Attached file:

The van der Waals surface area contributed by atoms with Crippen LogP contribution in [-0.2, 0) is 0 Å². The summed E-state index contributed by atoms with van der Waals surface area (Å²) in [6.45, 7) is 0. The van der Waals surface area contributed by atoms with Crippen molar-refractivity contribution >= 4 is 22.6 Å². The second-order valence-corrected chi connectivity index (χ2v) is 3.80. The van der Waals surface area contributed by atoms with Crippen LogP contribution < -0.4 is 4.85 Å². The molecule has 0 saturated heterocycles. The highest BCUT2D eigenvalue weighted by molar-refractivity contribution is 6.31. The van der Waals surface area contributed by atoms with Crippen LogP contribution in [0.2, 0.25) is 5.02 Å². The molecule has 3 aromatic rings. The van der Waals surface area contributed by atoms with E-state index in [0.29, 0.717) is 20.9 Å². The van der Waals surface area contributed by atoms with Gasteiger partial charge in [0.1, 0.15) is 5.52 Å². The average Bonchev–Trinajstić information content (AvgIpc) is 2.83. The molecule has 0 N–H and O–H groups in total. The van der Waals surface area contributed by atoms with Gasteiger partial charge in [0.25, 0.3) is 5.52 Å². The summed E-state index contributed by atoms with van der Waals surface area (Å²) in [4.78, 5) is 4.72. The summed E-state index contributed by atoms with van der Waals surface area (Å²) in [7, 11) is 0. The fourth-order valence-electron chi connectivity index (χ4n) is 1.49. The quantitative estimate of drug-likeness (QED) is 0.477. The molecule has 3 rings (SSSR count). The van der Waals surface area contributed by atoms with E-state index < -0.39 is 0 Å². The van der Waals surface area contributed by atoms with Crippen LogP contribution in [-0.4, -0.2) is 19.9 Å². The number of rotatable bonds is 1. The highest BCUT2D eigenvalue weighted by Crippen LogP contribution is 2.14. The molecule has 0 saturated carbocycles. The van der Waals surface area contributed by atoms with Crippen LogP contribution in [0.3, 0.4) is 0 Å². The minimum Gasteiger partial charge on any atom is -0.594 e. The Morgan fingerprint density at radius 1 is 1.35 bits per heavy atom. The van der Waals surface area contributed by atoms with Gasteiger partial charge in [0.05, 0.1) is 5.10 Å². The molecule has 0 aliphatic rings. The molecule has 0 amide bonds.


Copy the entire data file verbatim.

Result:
The van der Waals surface area contributed by atoms with Crippen LogP contribution in [-0.2, 0) is 0 Å². The summed E-state index contributed by atoms with van der Waals surface area (Å²) in [6.45, 7) is 0. The van der Waals surface area contributed by atoms with Crippen molar-refractivity contribution >= 4 is 22.6 Å². The second-order valence-corrected chi connectivity index (χ2v) is 3.80. The van der Waals surface area contributed by atoms with Crippen LogP contribution < -0.4 is 4.85 Å². The molecule has 0 saturated heterocycles. The highest BCUT2D eigenvalue weighted by molar-refractivity contribution is 6.31. The van der Waals surface area contributed by atoms with Crippen LogP contribution in [0.2, 0.25) is 5.02 Å². The molecule has 3 aromatic rings. The van der Waals surface area contributed by atoms with E-state index in [0.29, 0.717) is 20.9 Å². The van der Waals surface area contributed by atoms with Gasteiger partial charge in [0.1, 0.15) is 5.52 Å². The average Bonchev–Trinajstić information content (AvgIpc) is 2.83. The molecule has 0 N–H and O–H groups in total. The van der Waals surface area contributed by atoms with Gasteiger partial charge in [0.25, 0.3) is 5.52 Å². The summed E-state index contributed by atoms with van der Waals surface area (Å²) in [4.78, 5) is 4.72. The summed E-state index contributed by atoms with van der Waals surface area (Å²) in [7, 11) is 0. The fourth-order valence-electron chi connectivity index (χ4n) is 1.49. The quantitative estimate of drug-likeness (QED) is 0.477. The molecule has 3 rings (SSSR count). The van der Waals surface area contributed by atoms with E-state index < -0.39 is 0 Å². The van der Waals surface area contributed by atoms with Crippen LogP contribution in [-0.4, -0.2) is 19.9 Å². The number of rotatable bonds is 1. The highest BCUT2D eigenvalue weighted by Crippen LogP contribution is 2.14. The molecule has 0 saturated carbocycles. The van der Waals surface area contributed by atoms with Crippen LogP contribution in [0.3, 0.4) is 0 Å². The minimum Gasteiger partial charge on any atom is -0.594 e. The Morgan fingerprint density at radius 1 is 1.35 bits per heavy atom. The van der Waals surface area contributed by atoms with Gasteiger partial charge in [0.05, 0.1) is 5.10 Å². The molecule has 0 aliphatic rings. The molecule has 0 amide bonds.